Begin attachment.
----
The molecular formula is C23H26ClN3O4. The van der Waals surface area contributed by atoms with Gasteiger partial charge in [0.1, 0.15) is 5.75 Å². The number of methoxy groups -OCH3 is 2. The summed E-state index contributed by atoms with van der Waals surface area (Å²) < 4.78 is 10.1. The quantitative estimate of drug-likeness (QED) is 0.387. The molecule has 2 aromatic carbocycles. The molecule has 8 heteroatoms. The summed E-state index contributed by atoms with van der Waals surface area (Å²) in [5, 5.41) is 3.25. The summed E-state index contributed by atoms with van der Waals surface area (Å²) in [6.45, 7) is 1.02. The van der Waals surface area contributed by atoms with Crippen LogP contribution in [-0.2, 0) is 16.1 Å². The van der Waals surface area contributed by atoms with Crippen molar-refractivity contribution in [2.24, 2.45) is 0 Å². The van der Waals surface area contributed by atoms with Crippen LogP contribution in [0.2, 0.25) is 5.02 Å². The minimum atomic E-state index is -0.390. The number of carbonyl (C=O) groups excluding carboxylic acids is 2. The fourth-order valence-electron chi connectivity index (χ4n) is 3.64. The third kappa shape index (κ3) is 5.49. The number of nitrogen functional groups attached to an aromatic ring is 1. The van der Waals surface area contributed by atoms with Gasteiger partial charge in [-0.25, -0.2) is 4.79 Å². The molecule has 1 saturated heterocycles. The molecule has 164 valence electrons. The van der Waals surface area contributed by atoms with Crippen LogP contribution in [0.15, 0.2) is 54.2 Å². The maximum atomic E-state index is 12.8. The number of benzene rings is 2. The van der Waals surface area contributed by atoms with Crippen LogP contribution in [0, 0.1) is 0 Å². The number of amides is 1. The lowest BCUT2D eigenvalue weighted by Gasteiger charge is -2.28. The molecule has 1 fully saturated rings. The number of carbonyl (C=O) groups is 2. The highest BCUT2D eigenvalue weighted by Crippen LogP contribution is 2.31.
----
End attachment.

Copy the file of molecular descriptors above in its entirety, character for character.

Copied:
The molecular formula is C23H26ClN3O4. The van der Waals surface area contributed by atoms with Gasteiger partial charge in [0.1, 0.15) is 5.75 Å². The number of methoxy groups -OCH3 is 2. The summed E-state index contributed by atoms with van der Waals surface area (Å²) < 4.78 is 10.1. The quantitative estimate of drug-likeness (QED) is 0.387. The molecule has 2 aromatic carbocycles. The molecule has 8 heteroatoms. The summed E-state index contributed by atoms with van der Waals surface area (Å²) in [5, 5.41) is 3.25. The summed E-state index contributed by atoms with van der Waals surface area (Å²) in [6.45, 7) is 1.02. The van der Waals surface area contributed by atoms with Crippen LogP contribution in [-0.2, 0) is 16.1 Å². The van der Waals surface area contributed by atoms with Crippen molar-refractivity contribution in [2.24, 2.45) is 0 Å². The van der Waals surface area contributed by atoms with Crippen LogP contribution in [0.2, 0.25) is 5.02 Å². The minimum atomic E-state index is -0.390. The number of carbonyl (C=O) groups excluding carboxylic acids is 2. The fourth-order valence-electron chi connectivity index (χ4n) is 3.64. The third kappa shape index (κ3) is 5.49. The number of nitrogen functional groups attached to an aromatic ring is 1. The van der Waals surface area contributed by atoms with Gasteiger partial charge in [-0.25, -0.2) is 4.79 Å². The molecule has 1 saturated heterocycles. The molecule has 164 valence electrons. The van der Waals surface area contributed by atoms with Crippen LogP contribution in [0.15, 0.2) is 54.2 Å². The maximum atomic E-state index is 12.8. The number of benzene rings is 2. The van der Waals surface area contributed by atoms with Crippen LogP contribution in [0, 0.1) is 0 Å². The number of amides is 1. The lowest BCUT2D eigenvalue weighted by Gasteiger charge is -2.28. The molecule has 1 fully saturated rings. The number of carbonyl (C=O) groups is 2. The highest BCUT2D eigenvalue weighted by Crippen LogP contribution is 2.31.